• Seniors are so effectively disabled, they are reliant on (and can afford) cars.
  • Seniors need to have Stanley Park returned to its car-dominant allocation of space – “For ALL TIME!”

The implications follow:

  • The interests of cyclists and seniors are opposed.
  • NPA Commissioners will justify their anti-cycling strategy as pro-senior.
  • Cyclists and walkers who reject a return to the status-quo are anti-senior.

The NPA have been successful at least in one respect: keeping any new cycling infrastructure built to the City standard out of parks. Other than those places (like the South Shore of False Creek) where the City shares jurisdiction and will design and pay for bikeway-standard improvements, there has been no other significant upgrades within parks.  As a result, the park experience has been worsening for everyone, particularly in the case of Kits and Jericho.

Here’s a Jericho Video which illustrates the lack of adequate space for walkers, cyclists and runners, squeezed together on an unpleasant surface, without separation or signage.

In the three months into the pandemic, the Park Board has done essentially one thing for cycling: limiting vehicle traffic in Stanley Park.  They have done nothing to address crowding in parks elsewhere, leaving it up to the City (thanks to NPA Councillor Lisa Dominato’s Open Streets motion) to do the heavy lifting.

But they have moved fast to open up the parking lots, and now seem determined to get Park Drive in Stanley Park returned to wide-open car use as soon as possible, presumably so that cars and bikes can fight it out for road space. Or even worse, try to squeeze the extraordinary increase in cycling back on to the seawall, making the experience worse for everyone.

But here’s the thing: no cycling advocate that I have heard has suggested that Park Drive not accommodate those with more limited mobility.  Indeed, it’s in the remarks from HUB Cycling member Jeff Leigh:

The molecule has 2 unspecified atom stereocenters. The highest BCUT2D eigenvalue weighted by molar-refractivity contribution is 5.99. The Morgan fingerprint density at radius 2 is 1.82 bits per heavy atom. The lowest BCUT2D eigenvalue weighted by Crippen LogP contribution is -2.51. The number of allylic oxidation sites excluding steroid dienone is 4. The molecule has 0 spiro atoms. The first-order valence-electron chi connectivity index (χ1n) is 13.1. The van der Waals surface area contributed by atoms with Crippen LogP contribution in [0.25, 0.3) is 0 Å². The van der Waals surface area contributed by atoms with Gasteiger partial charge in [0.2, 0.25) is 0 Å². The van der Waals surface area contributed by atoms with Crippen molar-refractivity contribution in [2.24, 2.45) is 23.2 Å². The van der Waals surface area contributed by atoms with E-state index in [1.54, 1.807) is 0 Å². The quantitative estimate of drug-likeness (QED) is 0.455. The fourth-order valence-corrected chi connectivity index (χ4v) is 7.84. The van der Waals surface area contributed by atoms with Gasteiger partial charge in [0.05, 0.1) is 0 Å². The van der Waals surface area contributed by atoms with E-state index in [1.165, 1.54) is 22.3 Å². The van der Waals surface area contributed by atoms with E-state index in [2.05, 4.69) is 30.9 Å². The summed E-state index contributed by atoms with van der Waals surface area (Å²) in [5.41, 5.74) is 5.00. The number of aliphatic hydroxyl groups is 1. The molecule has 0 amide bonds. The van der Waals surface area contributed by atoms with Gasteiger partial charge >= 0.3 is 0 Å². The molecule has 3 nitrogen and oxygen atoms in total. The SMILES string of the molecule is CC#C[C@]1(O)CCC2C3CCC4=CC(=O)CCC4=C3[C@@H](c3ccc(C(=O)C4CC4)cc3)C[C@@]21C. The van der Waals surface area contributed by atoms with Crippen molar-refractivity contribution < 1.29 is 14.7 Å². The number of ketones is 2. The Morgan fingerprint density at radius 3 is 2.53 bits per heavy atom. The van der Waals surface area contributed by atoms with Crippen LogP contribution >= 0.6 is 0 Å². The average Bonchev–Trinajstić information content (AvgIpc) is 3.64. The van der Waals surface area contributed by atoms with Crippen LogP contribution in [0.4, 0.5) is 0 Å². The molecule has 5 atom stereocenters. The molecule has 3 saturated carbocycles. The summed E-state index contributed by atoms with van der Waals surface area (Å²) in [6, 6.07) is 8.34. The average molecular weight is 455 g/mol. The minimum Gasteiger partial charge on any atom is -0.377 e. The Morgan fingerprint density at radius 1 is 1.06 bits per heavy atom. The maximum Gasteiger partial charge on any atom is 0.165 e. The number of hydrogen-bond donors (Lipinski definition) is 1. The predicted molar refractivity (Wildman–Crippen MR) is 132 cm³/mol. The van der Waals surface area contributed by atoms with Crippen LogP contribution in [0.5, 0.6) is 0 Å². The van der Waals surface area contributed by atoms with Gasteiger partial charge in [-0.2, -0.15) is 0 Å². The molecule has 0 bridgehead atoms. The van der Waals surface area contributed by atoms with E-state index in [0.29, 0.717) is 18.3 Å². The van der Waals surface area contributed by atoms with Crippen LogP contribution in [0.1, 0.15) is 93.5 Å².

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I’ve been posting the occasional video vignettes of city life in the time of covid – especially along the Slow Streets and the Beach Flow Way.

Video captures the cyclists and walkers intersecting among each other – appearing like dancers on an asphalt stage.  The setting is ideal: the beauty of a particularly lush spring, according to gardening friends.  A big drop in the number and noise of vehicles.  Busy roadways notched down.  All that’s needed is music.

Here’s the latest such vignette: 32 seconds set to Bach, at the corner of Beach and Davie, where the blocks on all sides are completely closed to cars.

The volume of cyclists is so high that the crosswalk demands even more attention and respect from high-speed two-wheelers and alert walkers, who want to cross the flow way wherever they want.  So they should – so long as there’s mutual respect.

The result can seem almost choreographed, right up to the birds overhead.

Here is ‘English Bay Ballet’ from the Virus Pastorale Suite*.

* Thanks to Andrew Walsh for music, production and support.